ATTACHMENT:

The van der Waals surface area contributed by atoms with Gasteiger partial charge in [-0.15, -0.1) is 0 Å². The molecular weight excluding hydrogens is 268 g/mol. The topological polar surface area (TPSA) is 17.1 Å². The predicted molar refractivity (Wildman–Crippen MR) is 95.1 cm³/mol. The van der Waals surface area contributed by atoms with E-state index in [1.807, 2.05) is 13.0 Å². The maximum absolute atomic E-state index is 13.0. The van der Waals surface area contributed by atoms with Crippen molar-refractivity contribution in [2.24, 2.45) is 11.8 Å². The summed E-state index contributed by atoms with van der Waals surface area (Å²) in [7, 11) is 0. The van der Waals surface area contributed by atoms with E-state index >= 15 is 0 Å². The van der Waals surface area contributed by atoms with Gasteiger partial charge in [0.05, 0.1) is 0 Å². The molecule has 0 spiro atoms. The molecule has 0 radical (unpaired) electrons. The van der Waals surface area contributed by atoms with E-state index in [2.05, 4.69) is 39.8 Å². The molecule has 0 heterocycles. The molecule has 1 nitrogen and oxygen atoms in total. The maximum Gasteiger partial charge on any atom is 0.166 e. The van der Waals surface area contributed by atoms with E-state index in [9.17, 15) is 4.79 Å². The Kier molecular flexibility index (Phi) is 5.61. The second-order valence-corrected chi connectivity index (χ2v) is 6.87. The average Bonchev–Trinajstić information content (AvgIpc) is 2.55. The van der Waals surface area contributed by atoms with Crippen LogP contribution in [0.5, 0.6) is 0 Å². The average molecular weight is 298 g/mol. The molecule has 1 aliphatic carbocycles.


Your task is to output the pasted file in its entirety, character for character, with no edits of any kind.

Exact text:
The van der Waals surface area contributed by atoms with Gasteiger partial charge in [-0.15, -0.1) is 0 Å². The molecular weight excluding hydrogens is 268 g/mol. The topological polar surface area (TPSA) is 17.1 Å². The predicted molar refractivity (Wildman–Crippen MR) is 95.1 cm³/mol. The van der Waals surface area contributed by atoms with E-state index in [1.807, 2.05) is 13.0 Å². The maximum absolute atomic E-state index is 13.0. The van der Waals surface area contributed by atoms with Crippen molar-refractivity contribution in [2.24, 2.45) is 11.8 Å². The summed E-state index contributed by atoms with van der Waals surface area (Å²) in [7, 11) is 0. The van der Waals surface area contributed by atoms with E-state index >= 15 is 0 Å². The van der Waals surface area contributed by atoms with Gasteiger partial charge in [0.05, 0.1) is 0 Å². The molecule has 0 spiro atoms. The molecule has 0 radical (unpaired) electrons. The van der Waals surface area contributed by atoms with E-state index in [2.05, 4.69) is 39.8 Å². The molecule has 0 heterocycles. The molecule has 1 nitrogen and oxygen atoms in total. The maximum Gasteiger partial charge on any atom is 0.166 e. The van der Waals surface area contributed by atoms with E-state index in [9.17, 15) is 4.79 Å². The Kier molecular flexibility index (Phi) is 5.61. The second-order valence-corrected chi connectivity index (χ2v) is 6.87. The average Bonchev–Trinajstić information content (AvgIpc) is 2.55. The van der Waals surface area contributed by atoms with Crippen LogP contribution in [0.5, 0.6) is 0 Å². The average molecular weight is 298 g/mol. The molecule has 1 aliphatic carbocycles.